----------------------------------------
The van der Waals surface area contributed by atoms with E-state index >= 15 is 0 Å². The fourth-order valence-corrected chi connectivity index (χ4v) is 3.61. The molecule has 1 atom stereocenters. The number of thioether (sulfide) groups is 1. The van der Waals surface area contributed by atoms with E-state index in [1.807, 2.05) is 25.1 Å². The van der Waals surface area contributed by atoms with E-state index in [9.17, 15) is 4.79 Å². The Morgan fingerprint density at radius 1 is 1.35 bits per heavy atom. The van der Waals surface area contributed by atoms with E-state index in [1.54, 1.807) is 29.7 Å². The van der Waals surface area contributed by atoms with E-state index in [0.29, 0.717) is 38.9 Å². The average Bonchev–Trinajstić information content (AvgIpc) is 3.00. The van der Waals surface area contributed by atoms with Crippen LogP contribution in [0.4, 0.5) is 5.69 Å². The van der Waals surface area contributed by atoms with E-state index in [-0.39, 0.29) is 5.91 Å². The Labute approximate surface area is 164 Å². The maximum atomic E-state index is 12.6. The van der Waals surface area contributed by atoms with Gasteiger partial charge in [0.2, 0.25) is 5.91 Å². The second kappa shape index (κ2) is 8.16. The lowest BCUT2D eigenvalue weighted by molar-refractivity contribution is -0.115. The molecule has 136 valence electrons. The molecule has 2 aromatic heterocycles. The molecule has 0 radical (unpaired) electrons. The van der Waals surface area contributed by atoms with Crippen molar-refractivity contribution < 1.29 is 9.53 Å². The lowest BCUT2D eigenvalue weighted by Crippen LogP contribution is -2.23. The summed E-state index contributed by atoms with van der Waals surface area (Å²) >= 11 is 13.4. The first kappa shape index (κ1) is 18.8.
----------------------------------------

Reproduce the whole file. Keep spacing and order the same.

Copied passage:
The van der Waals surface area contributed by atoms with E-state index >= 15 is 0 Å². The fourth-order valence-corrected chi connectivity index (χ4v) is 3.61. The molecule has 1 atom stereocenters. The number of thioether (sulfide) groups is 1. The van der Waals surface area contributed by atoms with E-state index in [1.807, 2.05) is 25.1 Å². The van der Waals surface area contributed by atoms with E-state index in [9.17, 15) is 4.79 Å². The Morgan fingerprint density at radius 1 is 1.35 bits per heavy atom. The van der Waals surface area contributed by atoms with E-state index in [1.54, 1.807) is 29.7 Å². The van der Waals surface area contributed by atoms with E-state index in [0.29, 0.717) is 38.9 Å². The average Bonchev–Trinajstić information content (AvgIpc) is 3.00. The van der Waals surface area contributed by atoms with Crippen LogP contribution in [0.4, 0.5) is 5.69 Å². The van der Waals surface area contributed by atoms with E-state index in [-0.39, 0.29) is 5.91 Å². The Labute approximate surface area is 164 Å². The maximum atomic E-state index is 12.6. The van der Waals surface area contributed by atoms with Gasteiger partial charge in [0.2, 0.25) is 5.91 Å². The second kappa shape index (κ2) is 8.16. The lowest BCUT2D eigenvalue weighted by molar-refractivity contribution is -0.115. The molecule has 136 valence electrons. The molecule has 2 aromatic heterocycles. The molecule has 0 radical (unpaired) electrons. The van der Waals surface area contributed by atoms with Crippen molar-refractivity contribution < 1.29 is 9.53 Å². The lowest BCUT2D eigenvalue weighted by Crippen LogP contribution is -2.23. The summed E-state index contributed by atoms with van der Waals surface area (Å²) >= 11 is 13.4. The first kappa shape index (κ1) is 18.8.